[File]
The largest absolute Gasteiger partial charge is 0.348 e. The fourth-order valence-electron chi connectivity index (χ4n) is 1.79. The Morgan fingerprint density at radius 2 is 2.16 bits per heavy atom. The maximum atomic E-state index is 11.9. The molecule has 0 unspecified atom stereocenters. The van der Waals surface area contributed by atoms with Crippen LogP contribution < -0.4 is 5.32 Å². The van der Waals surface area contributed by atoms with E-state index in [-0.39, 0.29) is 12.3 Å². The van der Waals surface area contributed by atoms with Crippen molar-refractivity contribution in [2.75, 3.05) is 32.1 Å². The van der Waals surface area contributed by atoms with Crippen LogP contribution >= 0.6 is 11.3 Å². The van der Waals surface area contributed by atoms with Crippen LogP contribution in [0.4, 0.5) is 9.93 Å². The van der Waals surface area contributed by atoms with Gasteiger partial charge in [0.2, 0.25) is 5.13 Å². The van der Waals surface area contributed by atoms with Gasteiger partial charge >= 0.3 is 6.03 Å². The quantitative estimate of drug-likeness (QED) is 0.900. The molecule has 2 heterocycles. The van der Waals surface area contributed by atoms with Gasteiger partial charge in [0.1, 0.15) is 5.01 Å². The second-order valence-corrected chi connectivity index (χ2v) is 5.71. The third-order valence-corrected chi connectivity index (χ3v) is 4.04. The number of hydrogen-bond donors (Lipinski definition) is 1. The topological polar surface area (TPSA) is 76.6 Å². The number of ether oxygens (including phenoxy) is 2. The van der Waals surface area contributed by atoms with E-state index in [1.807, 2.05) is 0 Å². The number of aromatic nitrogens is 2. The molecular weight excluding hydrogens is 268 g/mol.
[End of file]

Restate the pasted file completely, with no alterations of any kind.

The largest absolute Gasteiger partial charge is 0.348 e. The fourth-order valence-electron chi connectivity index (χ4n) is 1.79. The Morgan fingerprint density at radius 2 is 2.16 bits per heavy atom. The maximum atomic E-state index is 11.9. The molecule has 0 unspecified atom stereocenters. The van der Waals surface area contributed by atoms with Crippen LogP contribution < -0.4 is 5.32 Å². The van der Waals surface area contributed by atoms with E-state index in [-0.39, 0.29) is 12.3 Å². The van der Waals surface area contributed by atoms with Crippen molar-refractivity contribution in [2.75, 3.05) is 32.1 Å². The van der Waals surface area contributed by atoms with Crippen LogP contribution >= 0.6 is 11.3 Å². The van der Waals surface area contributed by atoms with Crippen LogP contribution in [0.4, 0.5) is 9.93 Å². The van der Waals surface area contributed by atoms with Gasteiger partial charge in [0.2, 0.25) is 5.13 Å². The van der Waals surface area contributed by atoms with Gasteiger partial charge >= 0.3 is 6.03 Å². The quantitative estimate of drug-likeness (QED) is 0.900. The molecule has 2 heterocycles. The van der Waals surface area contributed by atoms with Gasteiger partial charge in [0.1, 0.15) is 5.01 Å². The second-order valence-corrected chi connectivity index (χ2v) is 5.71. The third-order valence-corrected chi connectivity index (χ3v) is 4.04. The number of hydrogen-bond donors (Lipinski definition) is 1. The topological polar surface area (TPSA) is 76.6 Å². The number of ether oxygens (including phenoxy) is 2. The van der Waals surface area contributed by atoms with E-state index in [1.807, 2.05) is 0 Å². The number of aromatic nitrogens is 2. The molecular weight excluding hydrogens is 268 g/mol.